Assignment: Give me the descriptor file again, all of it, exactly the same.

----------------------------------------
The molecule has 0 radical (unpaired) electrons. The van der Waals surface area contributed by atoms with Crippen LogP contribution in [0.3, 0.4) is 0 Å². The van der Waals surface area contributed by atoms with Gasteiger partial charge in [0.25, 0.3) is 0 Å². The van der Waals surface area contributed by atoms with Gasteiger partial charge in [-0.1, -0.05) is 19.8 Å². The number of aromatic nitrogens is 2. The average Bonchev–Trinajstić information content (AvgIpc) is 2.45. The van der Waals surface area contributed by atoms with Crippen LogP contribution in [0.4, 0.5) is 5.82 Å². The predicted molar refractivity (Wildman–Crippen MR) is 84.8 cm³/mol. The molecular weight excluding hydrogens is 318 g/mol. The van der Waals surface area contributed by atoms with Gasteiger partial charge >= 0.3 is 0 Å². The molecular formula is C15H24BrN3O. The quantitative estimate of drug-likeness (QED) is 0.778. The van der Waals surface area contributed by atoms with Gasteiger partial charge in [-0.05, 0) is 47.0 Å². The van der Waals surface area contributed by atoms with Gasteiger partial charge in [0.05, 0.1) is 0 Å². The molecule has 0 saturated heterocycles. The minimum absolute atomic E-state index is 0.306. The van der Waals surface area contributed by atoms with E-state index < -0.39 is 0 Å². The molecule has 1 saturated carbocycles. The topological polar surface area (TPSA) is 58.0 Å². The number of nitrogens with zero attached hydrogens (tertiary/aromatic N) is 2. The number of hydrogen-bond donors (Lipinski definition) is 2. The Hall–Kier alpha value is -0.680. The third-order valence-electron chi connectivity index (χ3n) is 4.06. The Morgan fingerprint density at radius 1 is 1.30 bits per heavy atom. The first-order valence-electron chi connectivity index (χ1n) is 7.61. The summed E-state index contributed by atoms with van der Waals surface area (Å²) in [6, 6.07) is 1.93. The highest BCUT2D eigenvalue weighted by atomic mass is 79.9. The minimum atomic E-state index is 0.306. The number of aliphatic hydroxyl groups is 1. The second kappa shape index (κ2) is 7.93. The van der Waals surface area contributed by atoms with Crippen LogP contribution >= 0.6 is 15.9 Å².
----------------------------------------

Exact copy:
The molecule has 0 radical (unpaired) electrons. The van der Waals surface area contributed by atoms with Crippen LogP contribution in [0.3, 0.4) is 0 Å². The van der Waals surface area contributed by atoms with Gasteiger partial charge in [0.25, 0.3) is 0 Å². The van der Waals surface area contributed by atoms with Gasteiger partial charge in [-0.1, -0.05) is 19.8 Å². The number of aromatic nitrogens is 2. The average Bonchev–Trinajstić information content (AvgIpc) is 2.45. The van der Waals surface area contributed by atoms with Crippen LogP contribution in [0.4, 0.5) is 5.82 Å². The predicted molar refractivity (Wildman–Crippen MR) is 84.8 cm³/mol. The molecular weight excluding hydrogens is 318 g/mol. The van der Waals surface area contributed by atoms with Gasteiger partial charge >= 0.3 is 0 Å². The molecular formula is C15H24BrN3O. The quantitative estimate of drug-likeness (QED) is 0.778. The van der Waals surface area contributed by atoms with Gasteiger partial charge in [-0.05, 0) is 47.0 Å². The van der Waals surface area contributed by atoms with Gasteiger partial charge in [0.05, 0.1) is 0 Å². The molecule has 0 saturated heterocycles. The minimum absolute atomic E-state index is 0.306. The van der Waals surface area contributed by atoms with E-state index < -0.39 is 0 Å². The molecule has 1 saturated carbocycles. The topological polar surface area (TPSA) is 58.0 Å². The number of nitrogens with zero attached hydrogens (tertiary/aromatic N) is 2. The number of hydrogen-bond donors (Lipinski definition) is 2. The Hall–Kier alpha value is -0.680. The third-order valence-electron chi connectivity index (χ3n) is 4.06. The Morgan fingerprint density at radius 1 is 1.30 bits per heavy atom. The first-order valence-electron chi connectivity index (χ1n) is 7.61. The summed E-state index contributed by atoms with van der Waals surface area (Å²) in [6, 6.07) is 1.93. The highest BCUT2D eigenvalue weighted by atomic mass is 79.9. The minimum atomic E-state index is 0.306. The number of aliphatic hydroxyl groups is 1. The second kappa shape index (κ2) is 7.93. The van der Waals surface area contributed by atoms with Crippen LogP contribution >= 0.6 is 15.9 Å².